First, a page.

Perry’s sixth-place showing is impressive, given that he just jumped into the race today and has no organization in Iowa. It’s especially impressive given that he beat “front-runner” Mitt Romney (more on him in a minute).
What will be interesting over the next few months will be how Perry and Bachmann compete for the right wing of the party. The candidate who comes out on top will, in my opinion, probably get the GOP nomination, as they appear hell-bent on selecting the candidate with the most radical positions possible. For Perry to win, he’s going to have to either beat Bachmann in Iowa, or at least come close, and then finish her off in South Carolina. He has some strength there, obviously. It will be interesting to see how much.
Santorum’s fourth-place finish is a sign that he’s not quite dead yet. Yes, he’s well behind Bachmann, but he surprised by surpassing Cain, and that’s a sign that he has some level of organization. That said, he still is at best a distant second to Bachmann in the hearts and minds of the far right, and with Perry entering the race, that’s not where he needs to be.
Cain finishing fifth, behind Santorum, is a disaster. He’s clearly fallen well behind Bachmann in the race for the standard-bearer of the right, and is arguably now behind Santorum and Perry, too.
This doesn’t mean Cain will quit the race, of course. But his disappointing showing is going to cause some of his supporters to start looking at Perry, Bachmann, and Santorum, and that quickly becomes a vicious cycle. Cain will have to do something to stop the bleeding, and very soon.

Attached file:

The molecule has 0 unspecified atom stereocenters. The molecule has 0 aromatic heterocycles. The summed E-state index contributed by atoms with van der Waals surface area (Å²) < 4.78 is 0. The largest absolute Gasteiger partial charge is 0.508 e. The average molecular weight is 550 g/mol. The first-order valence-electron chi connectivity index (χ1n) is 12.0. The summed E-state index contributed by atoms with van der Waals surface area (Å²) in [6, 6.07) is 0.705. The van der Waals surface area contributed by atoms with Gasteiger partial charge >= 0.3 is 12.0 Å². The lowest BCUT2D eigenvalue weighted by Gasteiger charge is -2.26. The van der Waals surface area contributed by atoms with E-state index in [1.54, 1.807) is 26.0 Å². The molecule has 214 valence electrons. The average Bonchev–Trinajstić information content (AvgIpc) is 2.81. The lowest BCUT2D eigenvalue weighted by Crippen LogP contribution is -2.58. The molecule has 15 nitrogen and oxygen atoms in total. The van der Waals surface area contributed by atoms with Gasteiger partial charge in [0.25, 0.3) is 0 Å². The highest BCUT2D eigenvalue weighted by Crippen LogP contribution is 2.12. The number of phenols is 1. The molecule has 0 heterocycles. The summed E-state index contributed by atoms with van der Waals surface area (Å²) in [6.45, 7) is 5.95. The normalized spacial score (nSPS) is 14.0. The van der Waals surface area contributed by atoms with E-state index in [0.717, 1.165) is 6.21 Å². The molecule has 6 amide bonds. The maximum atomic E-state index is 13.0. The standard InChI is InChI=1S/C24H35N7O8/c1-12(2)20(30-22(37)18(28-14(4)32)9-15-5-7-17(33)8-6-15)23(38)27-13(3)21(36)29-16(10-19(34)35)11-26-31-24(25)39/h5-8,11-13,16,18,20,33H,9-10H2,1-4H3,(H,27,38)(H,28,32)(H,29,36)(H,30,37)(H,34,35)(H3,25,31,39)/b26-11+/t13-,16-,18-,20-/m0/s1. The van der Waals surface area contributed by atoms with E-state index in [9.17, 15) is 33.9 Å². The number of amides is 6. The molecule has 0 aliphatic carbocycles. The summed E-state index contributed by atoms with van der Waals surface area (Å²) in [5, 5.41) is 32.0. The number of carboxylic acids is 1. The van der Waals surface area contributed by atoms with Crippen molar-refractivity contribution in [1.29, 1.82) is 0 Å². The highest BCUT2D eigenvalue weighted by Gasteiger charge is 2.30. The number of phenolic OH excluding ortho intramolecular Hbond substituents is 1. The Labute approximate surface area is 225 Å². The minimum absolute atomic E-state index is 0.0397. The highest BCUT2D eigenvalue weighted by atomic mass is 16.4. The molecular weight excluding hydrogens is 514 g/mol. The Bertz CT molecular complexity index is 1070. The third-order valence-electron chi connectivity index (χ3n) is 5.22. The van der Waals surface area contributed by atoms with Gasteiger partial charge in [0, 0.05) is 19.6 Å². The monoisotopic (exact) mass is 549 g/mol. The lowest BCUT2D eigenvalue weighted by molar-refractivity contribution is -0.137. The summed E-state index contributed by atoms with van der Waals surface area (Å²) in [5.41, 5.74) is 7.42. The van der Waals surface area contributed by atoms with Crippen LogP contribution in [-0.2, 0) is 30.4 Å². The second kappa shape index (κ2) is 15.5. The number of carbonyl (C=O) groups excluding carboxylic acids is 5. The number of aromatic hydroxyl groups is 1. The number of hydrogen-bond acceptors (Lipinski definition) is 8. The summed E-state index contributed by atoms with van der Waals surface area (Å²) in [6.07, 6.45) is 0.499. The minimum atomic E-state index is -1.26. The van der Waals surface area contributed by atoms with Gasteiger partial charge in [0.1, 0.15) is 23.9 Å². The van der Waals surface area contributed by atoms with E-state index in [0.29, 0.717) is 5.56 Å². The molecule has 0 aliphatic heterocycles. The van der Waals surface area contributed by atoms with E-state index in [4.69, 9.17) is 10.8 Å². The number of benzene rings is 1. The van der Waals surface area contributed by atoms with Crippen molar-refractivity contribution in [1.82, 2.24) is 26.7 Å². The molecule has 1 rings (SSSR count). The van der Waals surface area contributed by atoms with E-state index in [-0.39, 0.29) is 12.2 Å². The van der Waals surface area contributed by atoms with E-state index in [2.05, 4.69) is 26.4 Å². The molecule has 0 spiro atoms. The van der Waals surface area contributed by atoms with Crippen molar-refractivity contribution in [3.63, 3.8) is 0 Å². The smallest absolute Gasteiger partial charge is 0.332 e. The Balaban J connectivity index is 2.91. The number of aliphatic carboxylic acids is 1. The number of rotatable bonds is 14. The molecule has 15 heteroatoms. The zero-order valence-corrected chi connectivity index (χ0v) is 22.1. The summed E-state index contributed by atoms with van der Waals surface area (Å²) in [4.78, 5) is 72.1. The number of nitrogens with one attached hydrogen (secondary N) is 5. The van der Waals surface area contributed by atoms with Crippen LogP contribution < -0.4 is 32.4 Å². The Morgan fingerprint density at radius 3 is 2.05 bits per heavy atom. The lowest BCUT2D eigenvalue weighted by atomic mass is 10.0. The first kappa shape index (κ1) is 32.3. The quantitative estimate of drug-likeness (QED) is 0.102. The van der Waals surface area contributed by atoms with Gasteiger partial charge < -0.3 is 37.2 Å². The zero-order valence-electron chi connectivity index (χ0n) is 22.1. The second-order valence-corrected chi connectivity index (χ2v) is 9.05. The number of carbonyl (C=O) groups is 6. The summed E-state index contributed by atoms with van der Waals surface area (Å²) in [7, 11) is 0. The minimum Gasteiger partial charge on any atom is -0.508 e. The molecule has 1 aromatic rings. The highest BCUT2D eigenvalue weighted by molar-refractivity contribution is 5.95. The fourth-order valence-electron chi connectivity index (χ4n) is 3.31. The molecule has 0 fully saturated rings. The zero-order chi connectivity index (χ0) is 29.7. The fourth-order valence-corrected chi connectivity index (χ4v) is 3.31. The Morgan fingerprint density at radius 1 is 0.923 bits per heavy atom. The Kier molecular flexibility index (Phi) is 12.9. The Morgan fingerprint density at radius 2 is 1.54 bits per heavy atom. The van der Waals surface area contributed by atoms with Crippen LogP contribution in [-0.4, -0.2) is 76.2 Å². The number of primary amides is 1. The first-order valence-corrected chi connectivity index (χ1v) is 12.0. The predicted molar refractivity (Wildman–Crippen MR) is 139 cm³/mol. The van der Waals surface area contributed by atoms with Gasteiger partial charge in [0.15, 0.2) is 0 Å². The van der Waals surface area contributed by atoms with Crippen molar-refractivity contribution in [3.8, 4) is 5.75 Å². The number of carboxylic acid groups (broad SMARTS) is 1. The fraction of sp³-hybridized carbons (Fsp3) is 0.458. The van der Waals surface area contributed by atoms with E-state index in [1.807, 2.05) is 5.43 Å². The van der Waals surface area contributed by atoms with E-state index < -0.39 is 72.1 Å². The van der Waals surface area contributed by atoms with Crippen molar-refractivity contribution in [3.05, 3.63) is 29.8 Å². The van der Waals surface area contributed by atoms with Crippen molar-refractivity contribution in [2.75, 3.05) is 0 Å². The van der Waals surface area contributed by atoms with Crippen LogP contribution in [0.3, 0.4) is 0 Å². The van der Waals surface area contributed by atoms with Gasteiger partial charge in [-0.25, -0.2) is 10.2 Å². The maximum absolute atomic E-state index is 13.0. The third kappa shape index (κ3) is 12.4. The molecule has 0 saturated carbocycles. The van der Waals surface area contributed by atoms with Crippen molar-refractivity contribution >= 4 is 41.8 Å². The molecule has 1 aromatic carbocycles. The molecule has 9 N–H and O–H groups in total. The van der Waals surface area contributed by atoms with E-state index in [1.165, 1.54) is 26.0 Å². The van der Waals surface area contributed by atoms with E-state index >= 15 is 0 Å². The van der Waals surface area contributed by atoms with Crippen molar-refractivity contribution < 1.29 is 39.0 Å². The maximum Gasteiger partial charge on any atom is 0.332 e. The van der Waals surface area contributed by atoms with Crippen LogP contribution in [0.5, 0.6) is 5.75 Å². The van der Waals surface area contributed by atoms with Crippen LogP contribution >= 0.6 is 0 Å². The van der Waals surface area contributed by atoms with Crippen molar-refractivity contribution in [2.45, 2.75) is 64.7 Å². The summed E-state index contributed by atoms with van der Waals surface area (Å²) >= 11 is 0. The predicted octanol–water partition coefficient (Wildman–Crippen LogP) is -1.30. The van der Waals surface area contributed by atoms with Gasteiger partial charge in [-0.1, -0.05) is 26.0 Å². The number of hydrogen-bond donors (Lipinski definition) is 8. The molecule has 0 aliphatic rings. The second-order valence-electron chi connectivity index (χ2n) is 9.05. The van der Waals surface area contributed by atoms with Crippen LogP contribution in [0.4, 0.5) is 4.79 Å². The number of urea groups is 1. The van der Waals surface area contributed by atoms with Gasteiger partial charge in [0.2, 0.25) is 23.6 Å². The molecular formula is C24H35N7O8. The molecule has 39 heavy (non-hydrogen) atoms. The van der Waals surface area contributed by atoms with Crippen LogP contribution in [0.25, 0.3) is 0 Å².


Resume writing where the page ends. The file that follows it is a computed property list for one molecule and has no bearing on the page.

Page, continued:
Romney’s campaign won here in 2007, but recognizing the way the wind was blowing, they chose not to actively compete here in 2011. That was a mistake. Because Romney’s name was on the ballot, and yet he came in behind a write-in candidate in Rick Perry.
Romney could have finished in fourth or fifth place and shrugged it off; his big early state is New Hampshire, and everyone knows it. But by finishing seventh in a state where he does have at least some organization, he shows what we all knew: that his support among GOP activists is weak at best.
Mitt will undoubtedly try the Giuliani gambit here, arguing that because he didn’t compete, it doesn’t really count. But that didn’t work for Giuliani in 2008, and I doubt it will work for Romney here.